I actually wanted to do this for a course project a few years ago. It ended up being outside of the scope of the project especially considering I couldn't find any library that could write MOD files. So, what I did instead was use an LSTM to measure similarity of patterns in 4CH MODs. Write-up is here: https://byte.observer/tunesimilarity.pdf
Here's the code as well. Maybe something in here is useful to someone https://byte.observer/tunesimilarity.zip
While you could in theory train an AI with notes and effects, just as if it was a midi, there are some aspects that will making the effort harder if not impossible. Examples?
- samples containing loops
- samples with chords
- samples with different tuning
- samples with sounds at different filter levels
- sweeping samples played with sample offset
- pattern jumps and loops
While you can indeed feed a list of pattern notes/commands into an AI, incorporating the aspects above would take the challenge to a whole different level.
added on the 2021-08-19 08:05:48 by dixan dixan
Exactly my point, dixan
added on the 2021-08-19 09:09:44 by d vibe d vibe
Even if it's chip music, it can't differ if it's for example a drum sample, a lead instrument or a bass instrument by just looking at the note data.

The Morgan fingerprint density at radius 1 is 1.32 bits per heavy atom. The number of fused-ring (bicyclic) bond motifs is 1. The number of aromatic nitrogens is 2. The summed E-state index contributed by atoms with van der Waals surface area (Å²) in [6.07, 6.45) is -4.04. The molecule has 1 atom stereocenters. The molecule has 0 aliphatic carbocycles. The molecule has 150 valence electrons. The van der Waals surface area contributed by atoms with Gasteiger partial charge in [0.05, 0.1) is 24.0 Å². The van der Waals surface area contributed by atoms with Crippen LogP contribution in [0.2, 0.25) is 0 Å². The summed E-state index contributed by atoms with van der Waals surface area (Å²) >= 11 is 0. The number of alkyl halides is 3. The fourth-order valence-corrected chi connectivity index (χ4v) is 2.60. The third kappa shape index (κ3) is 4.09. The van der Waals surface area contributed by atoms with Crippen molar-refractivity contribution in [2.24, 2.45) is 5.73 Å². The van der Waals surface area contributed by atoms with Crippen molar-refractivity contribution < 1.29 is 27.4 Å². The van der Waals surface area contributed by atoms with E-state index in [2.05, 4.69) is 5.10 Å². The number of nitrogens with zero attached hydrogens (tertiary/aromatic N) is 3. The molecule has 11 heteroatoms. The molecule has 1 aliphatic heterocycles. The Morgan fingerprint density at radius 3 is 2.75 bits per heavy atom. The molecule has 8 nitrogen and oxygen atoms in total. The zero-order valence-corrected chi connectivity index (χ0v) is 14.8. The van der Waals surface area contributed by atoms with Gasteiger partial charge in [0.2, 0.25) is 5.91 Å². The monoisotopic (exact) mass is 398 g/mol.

added on the 2021-08-19 09:16:29 by d vibe d vibe
BSC: I have a strong suspicion that modeling the task has to incorporate more than sequences, in line with what dixan wrote.

Two things have already been done (a lot):
- training ai with pure sample sequences (e.g. that nonstop death metal generator is hilarious). fascinating, because it's the most radical approach to do this. the examples for speech (results in asmr mumbling, very uncanny) and piano i remember too.
- training ai with notes. typically midi. yields interesting results too, works great with piano sheet music, bach and so forth.

with tracker music, both aspects need to be combined somehow. the ai has to be somehow aware of what the samples sound like, how they're being used, as well as the note-sequence stuff within the patterns. the use and abuse of tracker effects makes it more complicated.

I would like to investigate the whole topic myself at some point, so thanks for all recommendations for tools to look into. I'd love to do it with c++, but if there is no way around python, so be it.